On my M400, the feed is off center and off angle from the nib.

On my 146, one tine is noticably "taller" than the other even when lined.

On my Sonnet, one tine seems to be away from the feed/the nib itself is off angle.

 

All four of the mentioned pens are excellent writers and daily users with no problems.

 

 

Are you serious that those pens all have issues?

 

I like using fountain pens but the idea of spending a lot of money on a pen with it not being 100% annoys me. Those pens you listed aren't cheap ones.

WTT: My Lamy 2000 Fine nib for your Lamy 2000 Broad nib.

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Lamy 2000 nibs are soft, even springy. They are not meant to be flexible in the sense that flex pens are flexible, however. You could spring the nib if you treat it like a flex nib.

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I like using fountain pens but the idea of spending a lot of money on a pen with it not being 100% annoys me. Those pens you listed aren't cheap ones.

 

Many expensive pens don't come 100%. Make sure to order from someone reputable so you can get help or return items that aren't up to snuff.

 

Steve

Steve

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It could also have something to do with the ink you have in it. If the ink is a little dry (I found Lamy blue-black to do this) it will feel scratchy when writing. I had a Lamy 2000 EF that was a little dry writing for my preferences unless it had a lubricating ink in it (like Parker Quink or a Noodler's Eel/Polar ink). After running a safety razor blade (not one used for cutting but one used for shaving, much thinner) through it it wrote like a dream for pretty well any ink. The razor just increased the ink flow a little.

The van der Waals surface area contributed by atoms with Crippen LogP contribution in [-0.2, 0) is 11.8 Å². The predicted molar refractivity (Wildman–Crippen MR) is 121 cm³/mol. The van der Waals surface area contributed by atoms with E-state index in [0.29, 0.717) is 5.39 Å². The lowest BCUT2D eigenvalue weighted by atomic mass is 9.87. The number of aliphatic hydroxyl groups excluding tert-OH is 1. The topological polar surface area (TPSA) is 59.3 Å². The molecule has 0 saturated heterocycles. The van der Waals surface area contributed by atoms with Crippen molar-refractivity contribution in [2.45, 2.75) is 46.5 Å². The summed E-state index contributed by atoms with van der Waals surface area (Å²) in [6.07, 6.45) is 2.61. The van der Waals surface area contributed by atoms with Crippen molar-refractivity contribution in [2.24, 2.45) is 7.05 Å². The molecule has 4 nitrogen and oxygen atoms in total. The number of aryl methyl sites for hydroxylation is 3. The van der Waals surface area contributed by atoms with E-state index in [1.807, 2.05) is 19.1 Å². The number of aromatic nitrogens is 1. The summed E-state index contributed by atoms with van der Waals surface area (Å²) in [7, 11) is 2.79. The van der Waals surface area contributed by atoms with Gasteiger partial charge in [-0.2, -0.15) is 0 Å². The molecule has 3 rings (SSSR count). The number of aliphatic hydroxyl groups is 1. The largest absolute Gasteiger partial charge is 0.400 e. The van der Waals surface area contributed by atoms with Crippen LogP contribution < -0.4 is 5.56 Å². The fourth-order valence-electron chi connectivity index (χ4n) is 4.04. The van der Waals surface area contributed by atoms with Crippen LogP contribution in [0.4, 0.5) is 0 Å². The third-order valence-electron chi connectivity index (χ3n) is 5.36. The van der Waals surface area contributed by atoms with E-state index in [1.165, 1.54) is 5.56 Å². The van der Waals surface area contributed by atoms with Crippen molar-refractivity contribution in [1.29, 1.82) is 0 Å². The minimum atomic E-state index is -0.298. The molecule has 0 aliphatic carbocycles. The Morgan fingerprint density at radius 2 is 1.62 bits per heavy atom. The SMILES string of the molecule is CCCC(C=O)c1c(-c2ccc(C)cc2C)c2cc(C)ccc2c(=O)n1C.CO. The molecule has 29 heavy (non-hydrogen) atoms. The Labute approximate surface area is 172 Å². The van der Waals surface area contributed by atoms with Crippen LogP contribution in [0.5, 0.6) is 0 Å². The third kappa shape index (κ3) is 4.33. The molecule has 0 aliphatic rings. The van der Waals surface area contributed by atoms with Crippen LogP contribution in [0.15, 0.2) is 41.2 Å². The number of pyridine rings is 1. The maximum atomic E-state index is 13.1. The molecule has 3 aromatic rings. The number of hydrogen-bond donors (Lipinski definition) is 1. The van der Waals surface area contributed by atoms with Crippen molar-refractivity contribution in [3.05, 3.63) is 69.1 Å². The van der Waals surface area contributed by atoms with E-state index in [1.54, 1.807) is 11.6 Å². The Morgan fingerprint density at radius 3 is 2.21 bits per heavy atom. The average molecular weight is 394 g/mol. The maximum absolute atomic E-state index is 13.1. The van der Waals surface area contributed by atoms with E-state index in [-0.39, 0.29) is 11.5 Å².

Likely the easiest thing you can do is look at how you have the pen rotated when you write. If you rotate the pen a little counterclockwise from how you are currently holding it, it should help with that as the tips should be touching the paper more evenly. If you have it rotated clockwise a little too far then due to the angle of the pen the right tip with touch the page before the left does, which when you go to write means the right one will have to flex more to allow the left to make contact.

 

Try rotating the pen in your hand counterclockwise just a little bit (about a minute or two) and see if that makes any difference. If it doesn't, try a different ink. If that doesn't do it, consider sending it to Lamy or using a razor blade (using razor blade will likely void warranty though so I hesitate to tell you to do that).

 

Hope that helps, let us know if it does.

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Ouch! A razor blade will work, but it can damage the point. I too recently acquired a Lamy 2000 (fine nib) and found it to write slightly dry. I used some 35mm film to clean out a bit of gunk in the nib slit and then flushed with JB's Perfect Pen Flush -- the flow increased just enough to suit.